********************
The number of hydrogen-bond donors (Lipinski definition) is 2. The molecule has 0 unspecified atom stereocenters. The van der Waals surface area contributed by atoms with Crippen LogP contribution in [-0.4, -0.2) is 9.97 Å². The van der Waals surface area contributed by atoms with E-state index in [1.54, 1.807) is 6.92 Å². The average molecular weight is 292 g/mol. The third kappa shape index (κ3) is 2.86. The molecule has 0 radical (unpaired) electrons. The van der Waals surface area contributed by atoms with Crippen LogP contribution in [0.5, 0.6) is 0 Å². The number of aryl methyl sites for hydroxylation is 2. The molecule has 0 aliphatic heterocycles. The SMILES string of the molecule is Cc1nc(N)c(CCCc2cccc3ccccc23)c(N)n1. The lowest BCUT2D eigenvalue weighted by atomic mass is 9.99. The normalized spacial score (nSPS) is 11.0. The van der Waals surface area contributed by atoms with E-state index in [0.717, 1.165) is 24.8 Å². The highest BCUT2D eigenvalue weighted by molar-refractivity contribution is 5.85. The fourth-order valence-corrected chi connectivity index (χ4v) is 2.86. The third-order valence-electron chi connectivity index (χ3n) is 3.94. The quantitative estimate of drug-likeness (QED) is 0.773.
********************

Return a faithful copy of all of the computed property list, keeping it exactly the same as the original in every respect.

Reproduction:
The number of hydrogen-bond donors (Lipinski definition) is 2. The molecule has 0 unspecified atom stereocenters. The van der Waals surface area contributed by atoms with Crippen LogP contribution in [-0.4, -0.2) is 9.97 Å². The van der Waals surface area contributed by atoms with E-state index in [1.54, 1.807) is 6.92 Å². The average molecular weight is 292 g/mol. The third kappa shape index (κ3) is 2.86. The molecule has 0 radical (unpaired) electrons. The van der Waals surface area contributed by atoms with Crippen LogP contribution in [0.5, 0.6) is 0 Å². The number of aryl methyl sites for hydroxylation is 2. The molecule has 0 aliphatic heterocycles. The SMILES string of the molecule is Cc1nc(N)c(CCCc2cccc3ccccc23)c(N)n1. The lowest BCUT2D eigenvalue weighted by atomic mass is 9.99. The normalized spacial score (nSPS) is 11.0. The van der Waals surface area contributed by atoms with E-state index in [0.717, 1.165) is 24.8 Å². The highest BCUT2D eigenvalue weighted by molar-refractivity contribution is 5.85. The fourth-order valence-corrected chi connectivity index (χ4v) is 2.86. The third-order valence-electron chi connectivity index (χ3n) is 3.94. The quantitative estimate of drug-likeness (QED) is 0.773.